How to Care for Christmas Cactus: More Blooms, Propagate and Identify Holiday Cacti.

Christmas Cacti Care

Christmas Cactus
Christmas Cactus

Christmas cacti are among the most popular holiday plants to decorate your home with. They’re easy to care for, and can be propagated by cutting off a fragment of the plant and planting it in moist potting soil.

Get all the info you need about identifying, caring for, and getting more blooms from your Christmas cactus right here!

What is a Christmas cactus and how do you care for it

Christmas cacti (also called Thanksgiving cacti) belong to the genus Schlumbergera and come in a wide variety of shapes and colors. They’re native to Brazil but now grow as houseplants across North America. Most varieties have leaves that look like petals, some with wavy edges, some not, and a few have spines. Christmas cacti are among the most popular of all holiday plants for several reasons:

They’re easy to care for Christmas cacti or X-mas Cactus.

While Thanksgiving and Easter cacti belong to the genus Rhipsalis, these two genera come from different areas on opposite sides of South America.

They produce few if any of the same types of flowers, and Rhipsalis are epiphytes (plants that live on other plants) while Christmas cacti are terrestrial. And unlike Thanksgiving cacti, Christmas cactus blooms continue for weeks instead of days.

Christmas cacti produce lovely small flower clusters called trichomes. The flowers are usually white, but pink or red varieties also exist. And thanks to selective breeding, newer hybrids can produce blooms in unusual colors like yellow and green.

Identifying your X-mas cactus or Christmas cactus or Thanksgiving cactus

To identify your Christmas cactus, take a look at the leaves. If the leaves are rounded with wavy edges, it’s likely to be a Thanksgiving cactus (Rhipsalis baccifera). If they’re pointed and stiffened to appear like petals, it’s likely to be a Christmas cactus (Schlumbergera x buckleyi).

There are a couple of other things to look for that will help with identification. The number of flowers indicates the variety, and the most common ones have six or more blooms on them at a time.

You’ll also find hybrids, which have characteristics from both parent plants, including some with ten or more blooms on each stem!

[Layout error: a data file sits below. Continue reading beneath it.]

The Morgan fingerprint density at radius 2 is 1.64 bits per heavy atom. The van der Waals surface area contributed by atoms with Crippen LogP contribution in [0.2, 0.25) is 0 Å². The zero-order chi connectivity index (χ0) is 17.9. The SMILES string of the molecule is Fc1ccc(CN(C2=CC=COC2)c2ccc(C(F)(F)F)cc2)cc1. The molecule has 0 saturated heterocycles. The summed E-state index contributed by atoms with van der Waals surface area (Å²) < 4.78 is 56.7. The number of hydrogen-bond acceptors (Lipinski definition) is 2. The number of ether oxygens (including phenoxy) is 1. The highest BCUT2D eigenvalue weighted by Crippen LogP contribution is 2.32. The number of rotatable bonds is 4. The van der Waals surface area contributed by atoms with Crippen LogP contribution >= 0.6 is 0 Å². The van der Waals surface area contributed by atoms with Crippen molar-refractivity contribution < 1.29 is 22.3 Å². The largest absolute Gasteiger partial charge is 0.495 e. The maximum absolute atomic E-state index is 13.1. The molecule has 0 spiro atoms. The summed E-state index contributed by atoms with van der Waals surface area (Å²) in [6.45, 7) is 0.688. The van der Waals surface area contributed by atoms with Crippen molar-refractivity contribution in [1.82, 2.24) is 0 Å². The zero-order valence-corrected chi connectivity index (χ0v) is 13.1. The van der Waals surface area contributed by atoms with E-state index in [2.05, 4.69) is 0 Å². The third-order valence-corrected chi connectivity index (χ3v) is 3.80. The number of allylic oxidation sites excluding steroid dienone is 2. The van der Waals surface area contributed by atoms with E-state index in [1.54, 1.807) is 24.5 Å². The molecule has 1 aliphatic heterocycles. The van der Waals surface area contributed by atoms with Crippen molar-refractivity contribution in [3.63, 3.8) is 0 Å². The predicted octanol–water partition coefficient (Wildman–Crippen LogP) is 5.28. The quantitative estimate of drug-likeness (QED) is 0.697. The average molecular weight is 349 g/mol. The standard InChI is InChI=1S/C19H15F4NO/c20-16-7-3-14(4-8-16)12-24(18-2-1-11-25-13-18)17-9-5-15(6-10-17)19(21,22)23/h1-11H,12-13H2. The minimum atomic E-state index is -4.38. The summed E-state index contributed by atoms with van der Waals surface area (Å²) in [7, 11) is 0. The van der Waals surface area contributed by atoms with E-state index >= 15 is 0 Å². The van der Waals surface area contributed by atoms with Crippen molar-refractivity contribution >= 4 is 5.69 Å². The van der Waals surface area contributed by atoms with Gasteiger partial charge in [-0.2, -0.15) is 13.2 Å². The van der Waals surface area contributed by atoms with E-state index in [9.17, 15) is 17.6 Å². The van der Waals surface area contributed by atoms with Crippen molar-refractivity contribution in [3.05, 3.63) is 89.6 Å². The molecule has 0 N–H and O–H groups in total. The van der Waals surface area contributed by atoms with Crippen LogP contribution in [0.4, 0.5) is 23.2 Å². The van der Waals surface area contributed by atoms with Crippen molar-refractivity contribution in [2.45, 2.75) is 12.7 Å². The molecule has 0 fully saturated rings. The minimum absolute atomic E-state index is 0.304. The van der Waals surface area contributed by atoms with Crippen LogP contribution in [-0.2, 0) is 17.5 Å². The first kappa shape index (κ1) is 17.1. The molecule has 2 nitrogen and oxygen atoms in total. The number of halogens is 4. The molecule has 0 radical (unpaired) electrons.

How to propagate your Christmas cactus

If your Christmas cactus has already flowered, it is time to propagate.

There are essentially 2 ways to propagate your Christmas cactus, by cuttings or seeds. Both methods work equally well, but I generally prefer to take stem cuttings in the summer when the plant is full of new growth.

The steps for each method are given below:

Cutting propagation

Remove the offsets (pups) once the roots are well established. This is best done in summer when the plant is growing actively.

Christmas cactus cuttings root readily throughout the year, but the rooting rate will be higher if cuttings are taken during active growth. The best time to take cutting varies depending on where you live. For example, in my experience cuttings taken January through March root quickest, while cuttings taken midsummer root quite slowly or not at all.

The key to cutting propagation is to take the cuttings quickly before the leaves can dry out. Immediately after taking each cutting, place it in a small pot filled with moist fast-draining potting mix (I use 50/50 peat moss and perlite). Avoid using fertilizer at this time.

Plant the cutting in a small pot filled with moist fast-draining potting mix (peat moss -perlite)

Before planting, remove all but the top few leaves from each cutting. For best results, the cuttings should be planted in small pots that are at least 4-5cm (1.5 inches) deep.

A peat moss -perlite potting mix is preferred because it drains quickly and keeps the cutting dry without causing any rotting problems.

Place the pot of cuttings outdoors on a bright, sunny windowsill. The cuttings can be set outside for a few hours during the day but should be brought in at night to protect them from late frost.

If you are able to keep your plants outdoors year-round, take care not to let the pots dry out too much between waterings. Generally, misting the plants daily is sufficient.

In a few days to a couple of weeks, the cuttings should develop healthy roots along the buried portion of the stem. When this occurs, carefully re-pot each cutting in its own small pot filled with moist potting mix (peat moss -perlite).

These steps are summarized below:

Carefully lift up each cutting and re-pot it in its own pot.

Roots have developed along the buried section of the stem. Re-pot each cutting into its own pot.

Once you’ve finished propagating your cuttings, place them back on a bright windowsill to finish their recovery period before putting them outside during the summer growing season.

Seed propagation

Seeds are another easy way to propagate Christmas cactus. Seeds should be collected in late summer or early fall (before the first frost) and then stored over winter. The seeds will sprout best if they are given a 3-4 month cold stratification period (simply keep them in a cool dark place). 

When the plants begin to sprout, place them under bright light. Ensure that they are not exposed to prolonged periods of direct sunlight during the sprouting process, as the young cactus seedlings do not tolerate intense light very well.